Sat, Nov 11, 2006 - Page 14 News List

Globe trotting -- Norway 世界走透透 --挪威

The worlds biggest replica of a Viking ship, the 30 meter long Havhingsten (Seastallion) sails into the fjord of Roskilde after a trip in Norway.




This week we will explore the Kingdom of Norway, a nation with an extensive coastline that is famous for its beautiful fjords, or long skinny parts of the ocean that cut into the land and are surrounded by steep cliffs. Read on to find out more about the country sometimes known as "The Land of the Midnight Sun."


A closer look 說古論今

One of the most important parts of Norwegian history has to do with the Vikings who lived there from the eighth to 11th centuries. The Vikings united the groups of people living in Norway at the time and then expanded to Iceland, the Faroe Islands, Greenland, and parts of the British Isles. Following Viking rule, Norway entered into a union with neighboring countries Sweden and Denmark. Although Sweden declared its independence in 1523, Norway remained a part of Denmark until 1814. Today, Norway is a land rich in natural resources and has one of the highest standards of living in the world. Its natural resources include petroleum (gas), water power, fish, forests, and minerals. Only Russia and Saudi Arabia export more oil per year than Norway. Norway is also now ranked the number-one nation in the UN Human Development Index. The Index measures how well-developed nations in the United Nations are based on things like how long a person is expected to live, how many people can read and write, and how much money a person can be expected to make. Norway has had the number-one spot since 2001. In the most northern parts of the country, the sun shines all day and all night for part of the summer because it is so close to the Arctic Circle. Because of this phenomenon, Norway is sometimes known as "The Land of the Midnight Sun."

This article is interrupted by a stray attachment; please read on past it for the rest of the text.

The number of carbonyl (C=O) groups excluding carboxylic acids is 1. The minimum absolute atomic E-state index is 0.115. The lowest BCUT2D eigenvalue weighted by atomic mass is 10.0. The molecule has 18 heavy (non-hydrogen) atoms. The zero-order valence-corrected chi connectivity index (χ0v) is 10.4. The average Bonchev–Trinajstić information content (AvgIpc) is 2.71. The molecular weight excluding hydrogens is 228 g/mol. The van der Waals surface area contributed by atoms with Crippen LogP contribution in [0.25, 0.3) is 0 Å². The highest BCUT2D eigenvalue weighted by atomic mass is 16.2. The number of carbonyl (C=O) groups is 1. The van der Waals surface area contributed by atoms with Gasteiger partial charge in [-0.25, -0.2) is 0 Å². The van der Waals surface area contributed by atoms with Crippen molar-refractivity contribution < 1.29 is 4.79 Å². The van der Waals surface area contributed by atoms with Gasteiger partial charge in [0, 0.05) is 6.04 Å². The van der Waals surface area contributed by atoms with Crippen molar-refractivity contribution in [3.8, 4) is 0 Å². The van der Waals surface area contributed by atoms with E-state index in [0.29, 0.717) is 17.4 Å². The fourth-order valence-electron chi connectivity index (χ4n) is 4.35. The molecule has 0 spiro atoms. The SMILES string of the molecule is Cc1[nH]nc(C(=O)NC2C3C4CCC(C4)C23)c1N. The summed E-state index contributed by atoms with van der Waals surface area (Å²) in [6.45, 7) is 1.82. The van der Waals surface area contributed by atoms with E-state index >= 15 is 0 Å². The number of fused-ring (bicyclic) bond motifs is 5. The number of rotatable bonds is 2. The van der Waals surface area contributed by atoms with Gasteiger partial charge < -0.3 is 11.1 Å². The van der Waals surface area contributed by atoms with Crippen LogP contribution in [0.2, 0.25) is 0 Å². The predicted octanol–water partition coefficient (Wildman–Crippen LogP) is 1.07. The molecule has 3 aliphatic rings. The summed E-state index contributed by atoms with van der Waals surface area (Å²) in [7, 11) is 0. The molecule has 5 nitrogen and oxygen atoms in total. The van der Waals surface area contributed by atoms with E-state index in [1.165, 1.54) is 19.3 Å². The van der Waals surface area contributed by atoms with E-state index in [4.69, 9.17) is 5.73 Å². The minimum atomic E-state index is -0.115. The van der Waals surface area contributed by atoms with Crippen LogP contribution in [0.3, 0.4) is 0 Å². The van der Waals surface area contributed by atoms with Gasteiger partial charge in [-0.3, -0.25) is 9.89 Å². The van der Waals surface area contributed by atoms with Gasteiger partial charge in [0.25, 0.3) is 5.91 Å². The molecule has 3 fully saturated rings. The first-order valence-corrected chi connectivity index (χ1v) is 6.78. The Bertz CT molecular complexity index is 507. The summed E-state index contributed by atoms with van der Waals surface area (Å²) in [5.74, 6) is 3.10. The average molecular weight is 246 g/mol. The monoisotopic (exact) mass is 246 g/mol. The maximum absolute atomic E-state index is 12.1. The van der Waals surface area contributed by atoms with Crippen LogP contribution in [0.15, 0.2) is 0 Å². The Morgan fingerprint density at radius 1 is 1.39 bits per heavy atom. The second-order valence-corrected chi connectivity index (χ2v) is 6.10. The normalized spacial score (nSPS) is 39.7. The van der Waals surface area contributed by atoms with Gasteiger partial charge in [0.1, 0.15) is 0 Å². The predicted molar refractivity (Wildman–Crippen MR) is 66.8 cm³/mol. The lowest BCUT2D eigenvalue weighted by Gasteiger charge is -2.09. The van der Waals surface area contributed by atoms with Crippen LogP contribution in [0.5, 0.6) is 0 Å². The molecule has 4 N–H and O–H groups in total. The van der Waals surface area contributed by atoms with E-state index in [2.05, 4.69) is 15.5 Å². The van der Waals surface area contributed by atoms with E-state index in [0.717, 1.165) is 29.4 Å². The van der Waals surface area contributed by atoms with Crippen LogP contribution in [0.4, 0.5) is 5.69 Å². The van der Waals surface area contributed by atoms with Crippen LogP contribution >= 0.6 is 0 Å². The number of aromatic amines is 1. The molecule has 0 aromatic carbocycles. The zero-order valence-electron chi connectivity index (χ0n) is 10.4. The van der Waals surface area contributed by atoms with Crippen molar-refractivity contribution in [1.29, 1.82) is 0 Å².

WHO KNEW? 你知道嗎?

In early 2005, a law was passed that stated that every cow in Norway had to have its own mattress to sleep on. The Ministry of Agriculture passed this law for a few reasons. One, of course, is to protect the animals and keep them healthy, but there are some good economic reasons behind the law too. If the cows are more comfortable, they do actually produce more milk. Thus, all Norwegian cows must be provided with a padded resting area, which must be no less than 4cm thick. Studies have been done to determine which types of mattresses are the best for the cows, and many people have found that sand works just as well as other bedding for the comfort of cows.



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